Back to Regular Life
November 28, 2018
I have returned from sunny Florida to somewhat grey and gloomy northeastern Montana. It wasn’t as bad as I’d expected, although I found it rather chilly the first couple of days. Of course, I was lucky enough to be away for the record-breaking cold days the rest of you endured. I’m perfectly fine with that, having endured many record-breaking cold days and numerous blizzards in years past. Missing a few from this year doesn’t detract from my “Montana tough” credentials.
At the time of this writing, I’m sitting in a holding pattern at the Yellowstone Surgery Center in Billings. Dennis is undergoing corrective surgery for a torn bicep tendon (rotator cuff). It’s an outpatient procedure, and so I’ll become his caregiver this afternoon. He says he hopes to be a “good” patient, not too needy, and to not wear out my patience. He’d been my caregiver a few times, so my hope is to be as good at it as he was. (I’ve always said he’s the better person.)
There have been a few times I’ve wondered who would be there for me. I’ve decided to not worry about that but to be thankful I don’t need a caregiver at this time. I should restart my exercise regimen and watch what I eat in order to continue avoiding the need for assistance. The operative word in that sentence is “should.” I’m not mentally ready for “will.”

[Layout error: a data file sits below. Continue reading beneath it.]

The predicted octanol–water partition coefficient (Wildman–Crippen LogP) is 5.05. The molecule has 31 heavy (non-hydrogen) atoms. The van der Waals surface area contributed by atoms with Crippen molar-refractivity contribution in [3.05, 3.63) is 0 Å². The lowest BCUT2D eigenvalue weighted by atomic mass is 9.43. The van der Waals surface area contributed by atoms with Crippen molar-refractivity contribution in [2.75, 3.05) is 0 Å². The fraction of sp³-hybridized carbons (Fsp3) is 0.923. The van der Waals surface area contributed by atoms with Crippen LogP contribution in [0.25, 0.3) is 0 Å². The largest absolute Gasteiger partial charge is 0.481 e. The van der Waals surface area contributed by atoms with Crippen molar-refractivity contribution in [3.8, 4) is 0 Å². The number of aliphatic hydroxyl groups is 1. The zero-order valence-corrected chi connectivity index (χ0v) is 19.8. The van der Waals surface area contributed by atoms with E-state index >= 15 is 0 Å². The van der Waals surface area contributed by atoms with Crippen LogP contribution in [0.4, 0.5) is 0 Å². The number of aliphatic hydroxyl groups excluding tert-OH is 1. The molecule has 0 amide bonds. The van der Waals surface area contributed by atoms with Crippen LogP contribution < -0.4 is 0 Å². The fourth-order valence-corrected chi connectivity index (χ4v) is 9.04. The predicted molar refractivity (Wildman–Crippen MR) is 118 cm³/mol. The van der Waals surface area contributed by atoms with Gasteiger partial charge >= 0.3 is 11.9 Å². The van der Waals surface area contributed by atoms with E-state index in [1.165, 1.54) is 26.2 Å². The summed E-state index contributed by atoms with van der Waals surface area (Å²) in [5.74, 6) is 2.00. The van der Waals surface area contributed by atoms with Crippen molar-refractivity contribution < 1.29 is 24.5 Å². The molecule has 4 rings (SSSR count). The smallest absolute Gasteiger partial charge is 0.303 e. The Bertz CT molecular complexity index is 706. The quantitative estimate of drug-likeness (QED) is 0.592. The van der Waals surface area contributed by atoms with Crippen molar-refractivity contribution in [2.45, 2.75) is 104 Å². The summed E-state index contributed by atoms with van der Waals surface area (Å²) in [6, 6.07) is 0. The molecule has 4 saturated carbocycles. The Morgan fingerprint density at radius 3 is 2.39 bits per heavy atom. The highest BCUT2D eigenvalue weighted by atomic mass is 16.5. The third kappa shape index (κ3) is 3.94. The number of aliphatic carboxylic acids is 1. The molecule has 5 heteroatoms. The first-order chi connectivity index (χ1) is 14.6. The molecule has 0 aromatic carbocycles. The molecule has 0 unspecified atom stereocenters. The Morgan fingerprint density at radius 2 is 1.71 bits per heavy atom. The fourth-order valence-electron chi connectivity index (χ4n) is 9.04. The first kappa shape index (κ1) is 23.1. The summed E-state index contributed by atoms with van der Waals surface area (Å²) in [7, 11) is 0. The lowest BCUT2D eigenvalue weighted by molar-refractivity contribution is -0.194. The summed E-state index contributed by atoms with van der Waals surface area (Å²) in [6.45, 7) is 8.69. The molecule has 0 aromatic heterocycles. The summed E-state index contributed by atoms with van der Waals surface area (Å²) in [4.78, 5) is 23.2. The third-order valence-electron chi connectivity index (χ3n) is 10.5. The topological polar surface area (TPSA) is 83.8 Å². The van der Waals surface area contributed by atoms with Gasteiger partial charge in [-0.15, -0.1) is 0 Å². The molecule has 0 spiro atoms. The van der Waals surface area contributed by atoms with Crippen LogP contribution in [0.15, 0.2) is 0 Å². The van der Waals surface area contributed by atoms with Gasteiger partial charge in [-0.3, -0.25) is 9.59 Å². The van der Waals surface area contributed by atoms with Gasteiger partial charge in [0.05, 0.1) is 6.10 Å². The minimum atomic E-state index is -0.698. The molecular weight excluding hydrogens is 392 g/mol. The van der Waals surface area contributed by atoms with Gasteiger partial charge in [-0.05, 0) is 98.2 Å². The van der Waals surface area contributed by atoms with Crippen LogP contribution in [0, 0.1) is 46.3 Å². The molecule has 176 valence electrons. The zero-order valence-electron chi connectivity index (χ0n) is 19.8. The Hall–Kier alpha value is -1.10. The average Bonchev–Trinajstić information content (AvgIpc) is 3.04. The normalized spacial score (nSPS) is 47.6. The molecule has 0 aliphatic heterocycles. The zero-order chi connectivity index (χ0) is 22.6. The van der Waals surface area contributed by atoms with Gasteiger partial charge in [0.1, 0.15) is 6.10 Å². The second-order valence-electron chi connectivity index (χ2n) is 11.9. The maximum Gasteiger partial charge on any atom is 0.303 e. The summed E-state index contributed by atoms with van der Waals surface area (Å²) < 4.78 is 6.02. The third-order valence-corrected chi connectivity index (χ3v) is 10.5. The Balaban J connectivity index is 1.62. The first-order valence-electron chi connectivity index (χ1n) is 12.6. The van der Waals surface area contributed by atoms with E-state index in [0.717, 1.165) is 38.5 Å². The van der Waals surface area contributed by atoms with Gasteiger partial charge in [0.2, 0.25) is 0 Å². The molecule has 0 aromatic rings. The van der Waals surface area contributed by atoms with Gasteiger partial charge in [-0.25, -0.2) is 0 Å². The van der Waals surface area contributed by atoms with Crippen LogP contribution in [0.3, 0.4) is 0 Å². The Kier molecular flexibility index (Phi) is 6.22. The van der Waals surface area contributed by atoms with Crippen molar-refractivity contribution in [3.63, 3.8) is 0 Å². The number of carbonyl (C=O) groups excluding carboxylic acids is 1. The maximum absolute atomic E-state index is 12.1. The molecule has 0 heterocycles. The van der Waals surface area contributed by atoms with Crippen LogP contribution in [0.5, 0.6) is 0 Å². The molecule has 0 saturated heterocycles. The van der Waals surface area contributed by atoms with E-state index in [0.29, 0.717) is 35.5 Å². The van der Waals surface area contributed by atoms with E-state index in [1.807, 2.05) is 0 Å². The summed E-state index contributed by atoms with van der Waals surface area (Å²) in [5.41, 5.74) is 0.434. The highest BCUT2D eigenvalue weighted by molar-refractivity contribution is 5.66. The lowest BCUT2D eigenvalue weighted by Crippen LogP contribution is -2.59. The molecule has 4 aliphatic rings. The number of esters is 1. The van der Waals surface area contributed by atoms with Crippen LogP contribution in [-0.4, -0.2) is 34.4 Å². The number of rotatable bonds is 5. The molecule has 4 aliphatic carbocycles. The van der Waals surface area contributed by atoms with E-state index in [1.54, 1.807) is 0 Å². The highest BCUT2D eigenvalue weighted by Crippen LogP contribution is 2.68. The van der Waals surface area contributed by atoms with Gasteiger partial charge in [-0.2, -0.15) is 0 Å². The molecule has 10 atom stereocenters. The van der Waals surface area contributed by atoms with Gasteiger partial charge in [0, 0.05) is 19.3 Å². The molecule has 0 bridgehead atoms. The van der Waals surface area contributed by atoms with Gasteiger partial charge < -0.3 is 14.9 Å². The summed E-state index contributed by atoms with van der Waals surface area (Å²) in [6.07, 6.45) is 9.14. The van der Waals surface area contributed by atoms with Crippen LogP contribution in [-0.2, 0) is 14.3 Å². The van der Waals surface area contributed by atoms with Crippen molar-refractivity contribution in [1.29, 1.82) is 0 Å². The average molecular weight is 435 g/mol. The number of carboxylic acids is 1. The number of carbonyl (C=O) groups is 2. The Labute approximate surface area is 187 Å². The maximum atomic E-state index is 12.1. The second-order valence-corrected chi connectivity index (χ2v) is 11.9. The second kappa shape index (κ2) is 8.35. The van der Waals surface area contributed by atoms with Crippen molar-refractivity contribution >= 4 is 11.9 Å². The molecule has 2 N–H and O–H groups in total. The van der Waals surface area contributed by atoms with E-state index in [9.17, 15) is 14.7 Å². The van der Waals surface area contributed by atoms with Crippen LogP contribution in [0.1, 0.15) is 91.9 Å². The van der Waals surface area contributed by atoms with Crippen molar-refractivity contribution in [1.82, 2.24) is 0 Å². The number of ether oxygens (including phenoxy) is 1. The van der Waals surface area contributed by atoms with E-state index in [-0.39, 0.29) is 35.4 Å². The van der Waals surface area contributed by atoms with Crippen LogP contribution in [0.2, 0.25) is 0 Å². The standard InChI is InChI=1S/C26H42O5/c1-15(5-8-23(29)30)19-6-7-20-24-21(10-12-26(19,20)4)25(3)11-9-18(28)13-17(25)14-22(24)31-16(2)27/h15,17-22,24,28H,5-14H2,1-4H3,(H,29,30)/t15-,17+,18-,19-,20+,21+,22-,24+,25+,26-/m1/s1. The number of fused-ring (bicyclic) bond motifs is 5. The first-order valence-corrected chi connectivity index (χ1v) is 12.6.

By the end of this week I’ll be back in the routine of actually cooking the food we eat. It’s been too easy to dine out lately. There are so many dining out options when you’re in an urban setting. Those options range from fast food joints, to mom and pop establishments, to food trucks, to fine dining. Of course, while babysitting young grandsons, “fine dining” wasn’t an option I utilized.
I think I’ll be making more soups. I haven’t made my dad’s seafood chowder (recipe shared in the past) for quite some time, and that needs to change. It’s basically glorified potato soup, with the addition of grated carrots, onions, bacon, canned clams with their juice, and shrimp. A couple of my siblings always have a large pot of it for their Christmas Eve gatherings.
Then there’s hamburger soup, which is different every time I make it. I brown about a pound of ground beef, drain off the fat, then start adding whatever I have on hand. I always have onions to saute, and usually garlic, sometimes shallots. Grated carrots, green beans (canned), and diced potatoes are good additions. You could add chopped celery and cabbage, maybe fresh spinach. Sometimes I use chicken stock, but usually I add better than bouillon to the water. I’ll grate lots of fresh black pepper onto the beef as it browns. I use salt sparingly.
You can get very creative with soups. And they’re always so comforting when it’s cold and gloomy outside. Experiment and enjoy.